“If you do not know where you come from, then you don’t know where you are, and if you don’t know where you are, then you don’t know where you’re going. If you don’t know where you’re going, you’re probably going wrong.”
The past is not always a reliable source for current trajectory; however, short-term trends can be very insightful. Out of a mixture of curiosity and boredom, I was looking through the yearly stats available on the Pac-12 website. Then I decided to go a step further and exported all the available stats from 2010-2017 into Excel and started playing with the numbers. Obviously, it comes of no surprise that our beloved Ducks had some struggles in the past few years, but the point of this article is not to rehash tired lines or belittle previous coaches. I just have fun playing with numbers and thought some of you may appreciate or enjoy a visual of the Ducks’ offensive and defensive trends over the past eight seasons. So, without further ado, let’s begin.
Points Per Game
Our offense hit a peak 49.6 PPG in 2012 and have gradually declined ever since. 2017 saw an increase of 0.6 PPG from 2016 and likely would have been more had Herbert been healthy all season. 2018 is hard to project with another coaching change, but I would expect this number to be back above 40 this coming fall. On defense, the improvement under Leavitt was incredible. The Ducks surrendered 12.1 fewer PPG than in 2016. For year two under the Pepsi fueled maniac, look for this number to continue to decrease to around 21 PPG.
Yards Per Game
This chart has been one of the more interesting ones to review as the offense and defense have had an almost perfect inverse relationship until this past season. Intuitively, this makes sense as the offense gains fewer yards, they are on the field less and the defense will then give up more yards. Before 2017, the last time the Ducks gave up under 370 YPG was in 2010 when they held opposing teams to 346 YPG.
Yards Per Play
I believe YPP is very underappreciated and can be much more telling than YPG. For a prime example, look at the Chip Kelly blur offense years. Oregon was never viewed as having an “elite” defense since most sportswriters only seem to care about ranking teams by YPG. However, the Ducks scored quickly and efficiently causing the defense to be on the field for more plays, inevitably resulting in more yards even though they regularly ranked in the top-25 in YPP.
Yards Per Game
Member when the Ducks regularly led the Pac-12 in rushing? I member. We all knew our defense was a liability in 2015, but did you know we gave up 306.5 YPG on the ground? Remember Ezekiel Elliott gashing our D to close out 2014? Yeah, that defense gave up 141.1 fewer YPG than the 2015 unit. Yeesh. On a positive note, 2017 was the lowest average since 2010 at 128.5 YPG. Let’s see if this number can drop a bit more to an even 100 in 2018.
Yards Per Rush
This was another interesting stat to review. In the last year of the LaMichael James & Kenjon Barner tandem, the Ducks averaged an impressive 6.7 YPR! This past year, the Ducks had their lowest average of the past eight years at 5.2 YPR. On defense, we saw a gradual increase in YPR followed by drastic improvement in 2017. 3.5 YPR was the lowest average since 2010.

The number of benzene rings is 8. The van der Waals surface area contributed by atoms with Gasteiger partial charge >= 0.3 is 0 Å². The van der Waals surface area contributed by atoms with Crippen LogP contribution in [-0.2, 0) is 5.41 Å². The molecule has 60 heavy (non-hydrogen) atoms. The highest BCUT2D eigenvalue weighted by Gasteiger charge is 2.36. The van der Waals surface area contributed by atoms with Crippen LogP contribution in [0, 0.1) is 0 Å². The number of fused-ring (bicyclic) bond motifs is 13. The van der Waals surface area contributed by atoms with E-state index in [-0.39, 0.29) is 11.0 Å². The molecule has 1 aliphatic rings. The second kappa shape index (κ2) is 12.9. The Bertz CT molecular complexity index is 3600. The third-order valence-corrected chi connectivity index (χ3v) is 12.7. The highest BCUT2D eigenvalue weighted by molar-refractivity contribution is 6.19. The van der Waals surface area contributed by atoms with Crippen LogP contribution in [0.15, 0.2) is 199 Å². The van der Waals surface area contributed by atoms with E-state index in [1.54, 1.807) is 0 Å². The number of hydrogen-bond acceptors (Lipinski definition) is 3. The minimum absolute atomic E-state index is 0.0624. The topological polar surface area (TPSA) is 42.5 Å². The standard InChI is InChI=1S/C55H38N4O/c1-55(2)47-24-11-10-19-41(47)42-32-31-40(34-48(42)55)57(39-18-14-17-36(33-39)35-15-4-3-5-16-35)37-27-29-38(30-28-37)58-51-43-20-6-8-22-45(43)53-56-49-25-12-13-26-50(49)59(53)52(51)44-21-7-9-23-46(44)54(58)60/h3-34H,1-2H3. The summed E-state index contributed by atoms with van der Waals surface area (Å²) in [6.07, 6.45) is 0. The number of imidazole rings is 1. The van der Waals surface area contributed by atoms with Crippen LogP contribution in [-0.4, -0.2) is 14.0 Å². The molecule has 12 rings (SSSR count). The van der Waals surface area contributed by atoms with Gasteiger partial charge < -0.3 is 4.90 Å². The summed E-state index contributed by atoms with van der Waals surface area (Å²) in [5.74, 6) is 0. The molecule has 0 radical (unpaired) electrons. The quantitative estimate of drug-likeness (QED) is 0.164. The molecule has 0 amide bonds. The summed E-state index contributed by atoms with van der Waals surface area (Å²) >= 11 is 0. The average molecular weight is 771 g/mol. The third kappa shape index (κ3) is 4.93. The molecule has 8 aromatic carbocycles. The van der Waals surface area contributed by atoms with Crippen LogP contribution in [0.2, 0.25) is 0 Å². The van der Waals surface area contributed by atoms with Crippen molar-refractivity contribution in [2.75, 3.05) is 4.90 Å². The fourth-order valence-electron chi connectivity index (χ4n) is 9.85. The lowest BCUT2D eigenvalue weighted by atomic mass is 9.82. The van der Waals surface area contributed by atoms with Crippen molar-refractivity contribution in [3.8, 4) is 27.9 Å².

Yards Per Game
Who knows what this may have looked like without an unfortunate broken collarbone. Though there are some questions at receiver heading into 2018, the offense should see a much higher mark. I’m predicting about 270 YPG through the air this year. On defense, I’m hoping this will be the unit’s area of greatest improvement. Look for the young secondary to mature and drop this number to 210 YPG.
Yards Per Pass
Aside from the numbers with Mariota and Vernon Adams under center, this statistic has been consistently around 8 YPP on offense. The defense improved by 0.6 YPP from 2016 to 2017, but still has a way to go before it will no longer be considered a liability. I expect this to drop by a similar margin to about 6 YPP this fall.
The Ducks frequently got off to slow starts in 2016 and were outscored in the first quarter 144-82. Both the offense and defense improved in 2017, but the defense needs to continue improving for the Ducks to take control of games early.
The 2014 team absolutely dominated the second quarter. Outscoring opponents 238-98, this was the most dominant quarter in any of the eight years analyzed. For the 2017 team, this was their best quarter on offense and their second best on defense.
Yikes. Obviously, you don’t want an opponent scoring more than you do, especially in the second half. Unfortunately, this has been the trend in recent memory. The Ducks only managed to score 69 points (nice) in the third quarter all year. Cristobal absolutely must get this to change.
The most important quarter of the game. This was the 2017 defense’s best quarter, surrendering only 68 points all season. The offense still struggled to finish games, but at least the Ducks scored more than their opponent in the fourth quarter last year. While reviewing the quarterly scoring stats, I’m most impressed by the 2010 team. They usually got off to a slow start and had a close first quarter, but as soon as the second quarter started they dominated the rest of the game. Go back and look at the scoring offense and scoring defense of that 2010 team. I hope to see that level of separation again.
Any thoughts or insights from the charts? Leave a comment!